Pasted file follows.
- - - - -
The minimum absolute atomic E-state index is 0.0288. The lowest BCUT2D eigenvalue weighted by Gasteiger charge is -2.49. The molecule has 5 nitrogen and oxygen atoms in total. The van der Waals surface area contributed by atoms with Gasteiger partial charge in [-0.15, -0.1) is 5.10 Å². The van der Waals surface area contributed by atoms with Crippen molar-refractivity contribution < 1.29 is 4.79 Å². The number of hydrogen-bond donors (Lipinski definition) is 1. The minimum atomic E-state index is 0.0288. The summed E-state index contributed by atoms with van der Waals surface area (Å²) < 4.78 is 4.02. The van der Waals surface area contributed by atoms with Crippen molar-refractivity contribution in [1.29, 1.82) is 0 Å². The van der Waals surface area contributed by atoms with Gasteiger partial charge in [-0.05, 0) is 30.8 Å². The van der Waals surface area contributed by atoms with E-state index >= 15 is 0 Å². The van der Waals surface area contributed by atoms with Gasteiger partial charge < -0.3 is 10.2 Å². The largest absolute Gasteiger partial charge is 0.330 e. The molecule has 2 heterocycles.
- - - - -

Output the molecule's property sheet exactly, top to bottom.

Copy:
The minimum absolute atomic E-state index is 0.0288. The lowest BCUT2D eigenvalue weighted by Gasteiger charge is -2.49. The molecule has 5 nitrogen and oxygen atoms in total. The van der Waals surface area contributed by atoms with Gasteiger partial charge in [-0.15, -0.1) is 5.10 Å². The van der Waals surface area contributed by atoms with Crippen molar-refractivity contribution < 1.29 is 4.79 Å². The number of hydrogen-bond donors (Lipinski definition) is 1. The minimum atomic E-state index is 0.0288. The summed E-state index contributed by atoms with van der Waals surface area (Å²) < 4.78 is 4.02. The van der Waals surface area contributed by atoms with Crippen molar-refractivity contribution in [1.29, 1.82) is 0 Å². The van der Waals surface area contributed by atoms with Gasteiger partial charge in [-0.05, 0) is 30.8 Å². The van der Waals surface area contributed by atoms with E-state index >= 15 is 0 Å². The van der Waals surface area contributed by atoms with Gasteiger partial charge < -0.3 is 10.2 Å². The largest absolute Gasteiger partial charge is 0.330 e. The molecule has 2 heterocycles.